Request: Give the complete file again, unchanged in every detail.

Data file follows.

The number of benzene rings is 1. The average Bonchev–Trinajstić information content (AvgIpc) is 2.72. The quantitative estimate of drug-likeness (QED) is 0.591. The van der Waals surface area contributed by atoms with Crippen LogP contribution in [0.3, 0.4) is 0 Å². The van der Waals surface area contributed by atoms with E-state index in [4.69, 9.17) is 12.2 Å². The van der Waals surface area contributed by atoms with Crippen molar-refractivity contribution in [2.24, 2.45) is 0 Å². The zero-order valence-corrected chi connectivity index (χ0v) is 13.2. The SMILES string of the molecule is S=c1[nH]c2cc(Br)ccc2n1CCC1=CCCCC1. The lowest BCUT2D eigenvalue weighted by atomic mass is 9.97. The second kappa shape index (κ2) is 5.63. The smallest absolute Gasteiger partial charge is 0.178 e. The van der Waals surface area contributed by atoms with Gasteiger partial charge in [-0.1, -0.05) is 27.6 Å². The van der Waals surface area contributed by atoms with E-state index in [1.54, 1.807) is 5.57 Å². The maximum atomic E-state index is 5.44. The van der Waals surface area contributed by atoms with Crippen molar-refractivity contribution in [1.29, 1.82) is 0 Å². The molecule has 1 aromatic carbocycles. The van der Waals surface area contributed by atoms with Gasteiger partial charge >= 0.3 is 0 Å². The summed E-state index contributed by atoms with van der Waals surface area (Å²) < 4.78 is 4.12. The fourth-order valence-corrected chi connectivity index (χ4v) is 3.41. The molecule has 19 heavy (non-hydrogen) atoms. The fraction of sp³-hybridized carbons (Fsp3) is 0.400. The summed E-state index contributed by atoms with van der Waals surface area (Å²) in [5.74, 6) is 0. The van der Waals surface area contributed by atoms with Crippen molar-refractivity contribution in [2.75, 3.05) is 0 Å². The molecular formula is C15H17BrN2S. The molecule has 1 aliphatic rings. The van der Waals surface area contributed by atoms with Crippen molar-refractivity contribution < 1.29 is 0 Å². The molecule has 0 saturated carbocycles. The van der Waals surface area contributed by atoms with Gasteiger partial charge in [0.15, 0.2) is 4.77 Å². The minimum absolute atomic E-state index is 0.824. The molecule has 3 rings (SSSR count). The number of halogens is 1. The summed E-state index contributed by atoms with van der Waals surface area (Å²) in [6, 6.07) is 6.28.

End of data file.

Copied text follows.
The number of benzene rings is 1. The average Bonchev–Trinajstić information content (AvgIpc) is 2.72. The quantitative estimate of drug-likeness (QED) is 0.591. The van der Waals surface area contributed by atoms with Crippen LogP contribution in [0.3, 0.4) is 0 Å². The van der Waals surface area contributed by atoms with E-state index in [4.69, 9.17) is 12.2 Å². The van der Waals surface area contributed by atoms with Crippen molar-refractivity contribution in [2.24, 2.45) is 0 Å². The zero-order valence-corrected chi connectivity index (χ0v) is 13.2. The SMILES string of the molecule is S=c1[nH]c2cc(Br)ccc2n1CCC1=CCCCC1. The lowest BCUT2D eigenvalue weighted by atomic mass is 9.97. The second kappa shape index (κ2) is 5.63. The smallest absolute Gasteiger partial charge is 0.178 e. The van der Waals surface area contributed by atoms with Gasteiger partial charge in [-0.1, -0.05) is 27.6 Å². The van der Waals surface area contributed by atoms with E-state index in [1.54, 1.807) is 5.57 Å². The maximum atomic E-state index is 5.44. The van der Waals surface area contributed by atoms with Crippen molar-refractivity contribution in [1.29, 1.82) is 0 Å². The molecule has 1 aromatic carbocycles. The van der Waals surface area contributed by atoms with Gasteiger partial charge >= 0.3 is 0 Å². The summed E-state index contributed by atoms with van der Waals surface area (Å²) < 4.78 is 4.12. The fourth-order valence-corrected chi connectivity index (χ4v) is 3.41. The molecule has 19 heavy (non-hydrogen) atoms. The fraction of sp³-hybridized carbons (Fsp3) is 0.400. The summed E-state index contributed by atoms with van der Waals surface area (Å²) in [5.74, 6) is 0. The van der Waals surface area contributed by atoms with Crippen molar-refractivity contribution in [2.75, 3.05) is 0 Å². The molecular formula is C15H17BrN2S. The molecule has 1 aliphatic rings. The van der Waals surface area contributed by atoms with Crippen molar-refractivity contribution < 1.29 is 0 Å². The molecule has 0 saturated carbocycles. The van der Waals surface area contributed by atoms with Gasteiger partial charge in [0.15, 0.2) is 4.77 Å². The minimum absolute atomic E-state index is 0.824. The molecule has 3 rings (SSSR count). The number of halogens is 1. The summed E-state index contributed by atoms with van der Waals surface area (Å²) in [6, 6.07) is 6.28.